blurr ambassador Jon Sedor is competing the weekend, all the best from the crew at blurr. From Jon's blog...
I hate this feeling. It always happens before a major competition, or well, really before any competition. Butterflies soar freely in my stomach and I start to second-guess if I trained hard enough. I suppose the silver lining, this time, would be that my anxiety didn’t kick in until the week of the competition, right?
This week I will be driving to Madison, Wisconsin to compete in ABS Nationals. This is not the first time I’ve competed in Nationals, and it won’t be my last time either. However, my nerves tend to get the best of me before any type of competition setting. I feel on edge and all my thoughts become a huge traffic jam in my brain. I don’t even like competitions and if any of you know me well enough from when I was younger, it’s not secret that team sports and any kind of structured competition was not my style. I even convinced my high school to let me ride BMX for gym credit instead of having a coach tell me I can’t lift heavy things in the weight room – so why would I ever compete in climbing? Didn’t the guys who started this whole climbing lifestyle originally risk life and limb (sometimes literally) for the sake of adventure and to push one’s own limits? I would assume the answer is yes to the last question, however, that’s not the point of this post. The point is that I dislike competing because of the pressure I put on myself. My coach, girlfriend, and sponsors only support me and encourage me. Not one of those people ever put inappropriate amounts of pressure on me to “do well” – it all comes from within me. The difference this year, is that I have placed the same amount of pressure on myself to do well, win, or whatever, but I’m working on controlling my anxiety in a constructive manner. I have no problem saying I’m nervous. I have no issue saying I worked hard and I want it to pay off. The issue is that I place such high expectations on myself when I cannot always reach my goal, or no other outcome is satisfactory for me. So what’s the secret to staying calm? How can I control the thoughts zooming around my brain? Well for me the answer, so far, has been meditation. Yes, I said meditation. Was I skeptical at first? Yes. Did I think meditation is only stupid hippy shit? Yes. Was I completely wrong to assume all of this? YES.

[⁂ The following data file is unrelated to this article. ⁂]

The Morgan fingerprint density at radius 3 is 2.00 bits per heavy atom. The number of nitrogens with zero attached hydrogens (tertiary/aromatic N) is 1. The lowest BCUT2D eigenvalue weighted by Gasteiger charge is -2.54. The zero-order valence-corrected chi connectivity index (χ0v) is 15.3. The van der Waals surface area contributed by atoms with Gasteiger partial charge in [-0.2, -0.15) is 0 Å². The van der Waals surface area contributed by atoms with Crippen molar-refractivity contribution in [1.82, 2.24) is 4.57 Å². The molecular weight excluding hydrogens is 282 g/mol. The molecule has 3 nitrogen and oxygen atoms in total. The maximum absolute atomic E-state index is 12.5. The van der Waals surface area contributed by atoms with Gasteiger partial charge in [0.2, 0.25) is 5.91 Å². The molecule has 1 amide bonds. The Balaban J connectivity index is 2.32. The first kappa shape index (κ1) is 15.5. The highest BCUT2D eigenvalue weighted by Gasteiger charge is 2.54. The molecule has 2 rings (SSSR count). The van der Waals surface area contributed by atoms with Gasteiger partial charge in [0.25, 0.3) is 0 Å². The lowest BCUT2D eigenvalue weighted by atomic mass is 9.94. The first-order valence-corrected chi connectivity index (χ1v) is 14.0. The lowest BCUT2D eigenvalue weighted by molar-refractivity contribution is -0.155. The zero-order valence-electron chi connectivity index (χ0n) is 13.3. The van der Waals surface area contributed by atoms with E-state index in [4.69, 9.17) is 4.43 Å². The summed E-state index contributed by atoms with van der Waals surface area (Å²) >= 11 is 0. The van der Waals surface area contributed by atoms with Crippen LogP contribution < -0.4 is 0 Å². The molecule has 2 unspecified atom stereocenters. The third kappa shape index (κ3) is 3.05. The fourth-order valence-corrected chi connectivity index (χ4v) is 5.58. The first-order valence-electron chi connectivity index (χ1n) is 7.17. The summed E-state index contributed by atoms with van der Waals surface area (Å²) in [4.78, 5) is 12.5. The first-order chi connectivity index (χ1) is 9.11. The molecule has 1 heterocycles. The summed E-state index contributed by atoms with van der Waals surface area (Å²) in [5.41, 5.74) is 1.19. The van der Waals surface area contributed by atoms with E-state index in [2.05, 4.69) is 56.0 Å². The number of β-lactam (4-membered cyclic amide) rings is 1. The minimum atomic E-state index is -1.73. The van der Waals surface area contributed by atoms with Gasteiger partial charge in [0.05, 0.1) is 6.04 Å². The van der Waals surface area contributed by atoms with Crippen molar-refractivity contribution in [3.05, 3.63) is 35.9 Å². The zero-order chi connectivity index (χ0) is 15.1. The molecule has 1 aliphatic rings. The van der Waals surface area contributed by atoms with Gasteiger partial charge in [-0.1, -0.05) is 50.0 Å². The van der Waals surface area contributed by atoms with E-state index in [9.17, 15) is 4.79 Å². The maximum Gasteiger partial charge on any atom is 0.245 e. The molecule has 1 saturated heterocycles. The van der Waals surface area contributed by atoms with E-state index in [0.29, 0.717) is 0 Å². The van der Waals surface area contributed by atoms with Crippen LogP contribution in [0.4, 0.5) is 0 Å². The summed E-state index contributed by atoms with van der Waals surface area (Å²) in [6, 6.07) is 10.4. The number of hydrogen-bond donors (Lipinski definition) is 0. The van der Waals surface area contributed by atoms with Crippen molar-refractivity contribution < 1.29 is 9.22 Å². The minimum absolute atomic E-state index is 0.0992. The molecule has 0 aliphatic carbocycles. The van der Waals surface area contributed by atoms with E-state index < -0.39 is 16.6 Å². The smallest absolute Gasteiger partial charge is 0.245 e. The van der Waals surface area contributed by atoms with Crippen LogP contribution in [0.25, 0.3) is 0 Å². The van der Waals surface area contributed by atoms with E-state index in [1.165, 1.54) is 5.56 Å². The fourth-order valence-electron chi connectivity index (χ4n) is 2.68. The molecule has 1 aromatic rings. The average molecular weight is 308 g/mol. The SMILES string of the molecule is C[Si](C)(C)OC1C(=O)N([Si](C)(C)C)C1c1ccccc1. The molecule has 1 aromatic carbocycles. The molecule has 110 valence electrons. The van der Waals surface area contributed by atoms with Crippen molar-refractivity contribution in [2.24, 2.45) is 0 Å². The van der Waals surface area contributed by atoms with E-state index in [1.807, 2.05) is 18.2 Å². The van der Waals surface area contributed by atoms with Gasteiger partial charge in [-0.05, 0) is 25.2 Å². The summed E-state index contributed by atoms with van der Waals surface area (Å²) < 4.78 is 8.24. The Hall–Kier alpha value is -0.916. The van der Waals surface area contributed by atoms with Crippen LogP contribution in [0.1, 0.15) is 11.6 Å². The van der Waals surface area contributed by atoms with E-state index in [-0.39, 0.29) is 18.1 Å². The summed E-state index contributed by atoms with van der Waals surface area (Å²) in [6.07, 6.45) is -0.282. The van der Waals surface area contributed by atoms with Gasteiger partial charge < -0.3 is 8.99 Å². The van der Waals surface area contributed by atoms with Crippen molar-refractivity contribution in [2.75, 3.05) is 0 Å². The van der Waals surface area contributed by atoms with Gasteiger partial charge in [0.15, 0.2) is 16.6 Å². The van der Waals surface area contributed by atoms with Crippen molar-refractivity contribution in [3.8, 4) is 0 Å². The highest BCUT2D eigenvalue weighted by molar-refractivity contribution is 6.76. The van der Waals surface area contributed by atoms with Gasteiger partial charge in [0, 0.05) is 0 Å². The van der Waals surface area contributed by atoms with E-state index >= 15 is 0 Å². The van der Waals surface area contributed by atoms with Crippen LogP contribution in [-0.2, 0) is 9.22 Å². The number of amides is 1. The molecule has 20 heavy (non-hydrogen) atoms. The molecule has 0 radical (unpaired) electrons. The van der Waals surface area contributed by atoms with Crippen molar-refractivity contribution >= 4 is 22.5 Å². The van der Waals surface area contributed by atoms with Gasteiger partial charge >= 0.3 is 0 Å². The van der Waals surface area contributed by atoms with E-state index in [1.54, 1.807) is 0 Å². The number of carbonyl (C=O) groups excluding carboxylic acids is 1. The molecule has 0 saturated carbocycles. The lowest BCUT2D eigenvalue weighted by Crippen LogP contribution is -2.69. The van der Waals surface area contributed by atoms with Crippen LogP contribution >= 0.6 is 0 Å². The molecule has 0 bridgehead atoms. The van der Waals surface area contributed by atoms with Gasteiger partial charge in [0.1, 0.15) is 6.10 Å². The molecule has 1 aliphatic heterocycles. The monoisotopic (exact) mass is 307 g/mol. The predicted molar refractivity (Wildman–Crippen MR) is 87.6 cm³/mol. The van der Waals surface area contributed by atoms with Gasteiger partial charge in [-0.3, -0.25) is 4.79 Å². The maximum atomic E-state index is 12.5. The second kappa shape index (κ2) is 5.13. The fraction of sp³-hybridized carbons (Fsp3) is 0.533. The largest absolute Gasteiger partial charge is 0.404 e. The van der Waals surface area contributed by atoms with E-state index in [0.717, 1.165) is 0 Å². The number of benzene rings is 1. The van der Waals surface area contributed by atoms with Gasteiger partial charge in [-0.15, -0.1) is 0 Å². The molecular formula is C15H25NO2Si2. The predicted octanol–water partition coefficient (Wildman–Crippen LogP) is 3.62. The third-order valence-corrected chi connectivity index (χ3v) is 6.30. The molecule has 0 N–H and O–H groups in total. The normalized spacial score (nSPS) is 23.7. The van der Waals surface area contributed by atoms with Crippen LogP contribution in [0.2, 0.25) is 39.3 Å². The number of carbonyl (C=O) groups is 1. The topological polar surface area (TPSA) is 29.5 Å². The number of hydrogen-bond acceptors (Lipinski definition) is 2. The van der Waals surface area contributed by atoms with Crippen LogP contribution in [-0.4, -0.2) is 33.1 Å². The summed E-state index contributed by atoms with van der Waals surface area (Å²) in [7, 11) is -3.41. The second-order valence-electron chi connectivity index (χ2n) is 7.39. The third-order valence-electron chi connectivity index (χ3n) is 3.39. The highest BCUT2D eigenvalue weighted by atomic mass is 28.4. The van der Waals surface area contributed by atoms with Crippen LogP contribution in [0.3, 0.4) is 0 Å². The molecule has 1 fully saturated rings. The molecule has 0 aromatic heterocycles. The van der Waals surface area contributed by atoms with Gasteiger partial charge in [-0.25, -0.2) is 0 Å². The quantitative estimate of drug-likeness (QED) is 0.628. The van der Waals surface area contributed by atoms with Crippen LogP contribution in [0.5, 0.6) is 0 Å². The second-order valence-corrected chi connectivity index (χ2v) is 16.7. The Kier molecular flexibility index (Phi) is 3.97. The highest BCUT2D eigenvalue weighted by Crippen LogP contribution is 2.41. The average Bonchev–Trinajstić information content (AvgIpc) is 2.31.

Till a few weeks ago, I thought meditation was a waste of time. I thought it was for tree hugging idiots that want to get in touch and explore their feelings, be like “Zen” or something. Quite honestly, I don’t want to know the inner workings of my brain and go explore how messed up my head could be – it freaks me out. But after my girlfriend and another close friend kept nudging me over time to give meditation a try, I finally agreed to sit still for 10 minutes (which is basically impossible for me). Since I have no idea how to meditate I went looking for guided meditations. A friend recommended an iPhone app called Headspace. After the first attempt at becoming enlightened I felt nothing change – in fact my head hurt from trying to concentrate on my breathing plus what I physically felt in my body when my ADHD lets me think of three separate topics at the same time (yes, I’m serious). The second day I sat still again…sort of…and I followed the instructions of the voice. After the second session I actually felt calmer or a bit less stressed. I have since learned that meditation is not simply to delve into the psyche and analyze our subconscious and bottled up feelings, but it is a tool to help keep us in the present. We all have worries, fears, etc. and you cannot stop them from happening – it’s a part of being human. Previously my answer was to ignore these feelings and pretend they don’t exist. I was wrong. The idea is to acknowledge these feelings, but to let these thoughts pass on their own. The idea is to distance oneself from all the thoughts zooming through our heads but to stay in the present. We want to avoid a traffic jam of ideas and feelings in our brain, and to not feed into anxieties that we all have in life. Although I still am learning how to do this, I’m confident it will become easier over time. I’m actually excited about ABS Nationals this year, but not because of the competition aspect to the trip, or that I might win. I mostly cannot wait to see friends that live out West or down South that I cannot see often enough. Does this mean that I won’t do my best or give myself excuses if I don’t do well? Not at all, no matter what happens I will continue to push myself to improve as a person and a climber. I’m just happy I’m a bit more relaxed, in general, and that I get to climb with some amazing people from all over the country.